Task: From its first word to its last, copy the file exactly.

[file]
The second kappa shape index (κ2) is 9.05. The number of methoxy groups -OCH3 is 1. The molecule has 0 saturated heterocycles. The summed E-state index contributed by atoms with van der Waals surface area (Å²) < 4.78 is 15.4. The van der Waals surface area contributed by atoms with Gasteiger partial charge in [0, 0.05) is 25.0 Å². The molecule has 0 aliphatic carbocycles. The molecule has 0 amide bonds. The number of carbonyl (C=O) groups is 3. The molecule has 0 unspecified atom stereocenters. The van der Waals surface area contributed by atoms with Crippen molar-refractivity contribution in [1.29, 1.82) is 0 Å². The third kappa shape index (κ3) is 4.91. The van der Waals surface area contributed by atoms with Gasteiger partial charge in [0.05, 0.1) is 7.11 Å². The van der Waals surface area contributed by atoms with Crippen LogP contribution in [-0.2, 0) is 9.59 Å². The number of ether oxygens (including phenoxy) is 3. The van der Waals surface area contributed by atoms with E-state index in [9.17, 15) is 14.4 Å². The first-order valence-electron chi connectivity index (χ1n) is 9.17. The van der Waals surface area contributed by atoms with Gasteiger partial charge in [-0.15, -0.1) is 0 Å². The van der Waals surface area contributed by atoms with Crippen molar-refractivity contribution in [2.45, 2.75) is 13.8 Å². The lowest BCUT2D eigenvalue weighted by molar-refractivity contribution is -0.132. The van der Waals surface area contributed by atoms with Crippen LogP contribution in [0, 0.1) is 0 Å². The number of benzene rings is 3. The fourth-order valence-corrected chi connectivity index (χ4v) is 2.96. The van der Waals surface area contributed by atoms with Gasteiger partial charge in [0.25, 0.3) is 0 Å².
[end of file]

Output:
The second kappa shape index (κ2) is 9.05. The number of methoxy groups -OCH3 is 1. The molecule has 0 saturated heterocycles. The summed E-state index contributed by atoms with van der Waals surface area (Å²) < 4.78 is 15.4. The van der Waals surface area contributed by atoms with Gasteiger partial charge in [0, 0.05) is 25.0 Å². The molecule has 0 aliphatic carbocycles. The molecule has 0 amide bonds. The number of carbonyl (C=O) groups is 3. The molecule has 0 unspecified atom stereocenters. The van der Waals surface area contributed by atoms with Crippen molar-refractivity contribution in [1.29, 1.82) is 0 Å². The third kappa shape index (κ3) is 4.91. The van der Waals surface area contributed by atoms with Gasteiger partial charge in [0.05, 0.1) is 7.11 Å². The van der Waals surface area contributed by atoms with Crippen LogP contribution in [-0.2, 0) is 9.59 Å². The number of ether oxygens (including phenoxy) is 3. The van der Waals surface area contributed by atoms with E-state index in [9.17, 15) is 14.4 Å². The first-order valence-electron chi connectivity index (χ1n) is 9.17. The van der Waals surface area contributed by atoms with Gasteiger partial charge in [-0.15, -0.1) is 0 Å². The van der Waals surface area contributed by atoms with Crippen molar-refractivity contribution in [2.45, 2.75) is 13.8 Å². The lowest BCUT2D eigenvalue weighted by molar-refractivity contribution is -0.132. The van der Waals surface area contributed by atoms with Crippen LogP contribution in [0, 0.1) is 0 Å². The number of benzene rings is 3. The fourth-order valence-corrected chi connectivity index (χ4v) is 2.96. The van der Waals surface area contributed by atoms with Gasteiger partial charge in [0.25, 0.3) is 0 Å².